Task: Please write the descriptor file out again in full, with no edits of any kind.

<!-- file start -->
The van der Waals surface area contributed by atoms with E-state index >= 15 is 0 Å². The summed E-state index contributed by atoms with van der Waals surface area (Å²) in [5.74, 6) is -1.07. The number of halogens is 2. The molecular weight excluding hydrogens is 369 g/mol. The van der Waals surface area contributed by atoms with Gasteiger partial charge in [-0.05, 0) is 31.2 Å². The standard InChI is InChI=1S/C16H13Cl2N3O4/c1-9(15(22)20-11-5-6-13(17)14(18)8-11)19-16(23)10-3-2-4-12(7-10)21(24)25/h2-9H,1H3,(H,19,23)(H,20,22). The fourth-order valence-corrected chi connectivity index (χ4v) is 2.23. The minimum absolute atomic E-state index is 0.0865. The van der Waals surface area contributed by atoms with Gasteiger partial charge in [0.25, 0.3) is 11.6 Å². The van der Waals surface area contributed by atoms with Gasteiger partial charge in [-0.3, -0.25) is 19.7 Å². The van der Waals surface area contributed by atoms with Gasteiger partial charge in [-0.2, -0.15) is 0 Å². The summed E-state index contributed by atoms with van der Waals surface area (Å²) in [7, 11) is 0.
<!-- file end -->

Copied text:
The van der Waals surface area contributed by atoms with E-state index >= 15 is 0 Å². The summed E-state index contributed by atoms with van der Waals surface area (Å²) in [5.74, 6) is -1.07. The number of halogens is 2. The molecular weight excluding hydrogens is 369 g/mol. The van der Waals surface area contributed by atoms with Gasteiger partial charge in [-0.05, 0) is 31.2 Å². The standard InChI is InChI=1S/C16H13Cl2N3O4/c1-9(15(22)20-11-5-6-13(17)14(18)8-11)19-16(23)10-3-2-4-12(7-10)21(24)25/h2-9H,1H3,(H,19,23)(H,20,22). The fourth-order valence-corrected chi connectivity index (χ4v) is 2.23. The minimum absolute atomic E-state index is 0.0865. The van der Waals surface area contributed by atoms with Gasteiger partial charge in [0.25, 0.3) is 11.6 Å². The van der Waals surface area contributed by atoms with Gasteiger partial charge in [-0.3, -0.25) is 19.7 Å². The van der Waals surface area contributed by atoms with Gasteiger partial charge in [-0.2, -0.15) is 0 Å². The summed E-state index contributed by atoms with van der Waals surface area (Å²) in [7, 11) is 0.